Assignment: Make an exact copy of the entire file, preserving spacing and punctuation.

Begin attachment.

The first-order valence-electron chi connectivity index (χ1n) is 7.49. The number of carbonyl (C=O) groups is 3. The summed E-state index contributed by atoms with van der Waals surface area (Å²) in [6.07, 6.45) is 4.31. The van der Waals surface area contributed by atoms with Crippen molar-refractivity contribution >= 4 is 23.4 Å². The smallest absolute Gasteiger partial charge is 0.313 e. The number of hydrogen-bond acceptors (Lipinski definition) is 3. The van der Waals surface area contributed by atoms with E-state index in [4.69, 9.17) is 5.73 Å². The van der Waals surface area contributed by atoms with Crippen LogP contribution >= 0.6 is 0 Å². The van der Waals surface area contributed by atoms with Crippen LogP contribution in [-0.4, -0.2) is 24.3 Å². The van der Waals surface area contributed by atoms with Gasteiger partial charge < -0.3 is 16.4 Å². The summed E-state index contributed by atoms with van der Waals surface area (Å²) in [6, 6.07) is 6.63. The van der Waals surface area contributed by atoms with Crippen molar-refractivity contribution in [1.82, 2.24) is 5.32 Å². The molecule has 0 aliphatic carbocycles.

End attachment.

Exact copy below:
The first-order valence-electron chi connectivity index (χ1n) is 7.49. The number of carbonyl (C=O) groups is 3. The summed E-state index contributed by atoms with van der Waals surface area (Å²) in [6.07, 6.45) is 4.31. The van der Waals surface area contributed by atoms with Crippen molar-refractivity contribution >= 4 is 23.4 Å². The smallest absolute Gasteiger partial charge is 0.313 e. The number of hydrogen-bond acceptors (Lipinski definition) is 3. The van der Waals surface area contributed by atoms with E-state index in [4.69, 9.17) is 5.73 Å². The van der Waals surface area contributed by atoms with Crippen LogP contribution >= 0.6 is 0 Å². The van der Waals surface area contributed by atoms with Crippen LogP contribution in [-0.4, -0.2) is 24.3 Å². The van der Waals surface area contributed by atoms with Gasteiger partial charge < -0.3 is 16.4 Å². The summed E-state index contributed by atoms with van der Waals surface area (Å²) in [6, 6.07) is 6.63. The van der Waals surface area contributed by atoms with Crippen molar-refractivity contribution in [1.82, 2.24) is 5.32 Å². The molecule has 0 aliphatic carbocycles.